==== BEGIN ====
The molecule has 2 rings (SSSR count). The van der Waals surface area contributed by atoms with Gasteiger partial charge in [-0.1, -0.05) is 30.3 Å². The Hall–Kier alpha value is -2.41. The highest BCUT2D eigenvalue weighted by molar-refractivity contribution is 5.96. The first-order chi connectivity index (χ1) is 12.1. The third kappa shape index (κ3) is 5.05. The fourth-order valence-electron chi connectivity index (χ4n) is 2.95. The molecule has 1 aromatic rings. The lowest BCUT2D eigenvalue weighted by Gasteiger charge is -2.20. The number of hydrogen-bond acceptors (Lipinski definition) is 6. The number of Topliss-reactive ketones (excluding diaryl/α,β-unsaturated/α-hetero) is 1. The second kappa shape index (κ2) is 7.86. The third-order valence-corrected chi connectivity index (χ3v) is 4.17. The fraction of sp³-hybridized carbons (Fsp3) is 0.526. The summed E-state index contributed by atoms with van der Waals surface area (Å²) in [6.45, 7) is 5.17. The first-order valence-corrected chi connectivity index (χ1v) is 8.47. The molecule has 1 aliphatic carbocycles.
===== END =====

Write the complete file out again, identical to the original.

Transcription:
The molecule has 2 rings (SSSR count). The van der Waals surface area contributed by atoms with Gasteiger partial charge in [-0.1, -0.05) is 30.3 Å². The Hall–Kier alpha value is -2.41. The highest BCUT2D eigenvalue weighted by molar-refractivity contribution is 5.96. The first-order chi connectivity index (χ1) is 12.1. The third kappa shape index (κ3) is 5.05. The fourth-order valence-electron chi connectivity index (χ4n) is 2.95. The molecule has 1 aromatic rings. The lowest BCUT2D eigenvalue weighted by Gasteiger charge is -2.20. The number of hydrogen-bond acceptors (Lipinski definition) is 6. The number of Topliss-reactive ketones (excluding diaryl/α,β-unsaturated/α-hetero) is 1. The second kappa shape index (κ2) is 7.86. The third-order valence-corrected chi connectivity index (χ3v) is 4.17. The fraction of sp³-hybridized carbons (Fsp3) is 0.526. The summed E-state index contributed by atoms with van der Waals surface area (Å²) in [6.45, 7) is 5.17. The first-order valence-corrected chi connectivity index (χ1v) is 8.47. The molecule has 1 aliphatic carbocycles.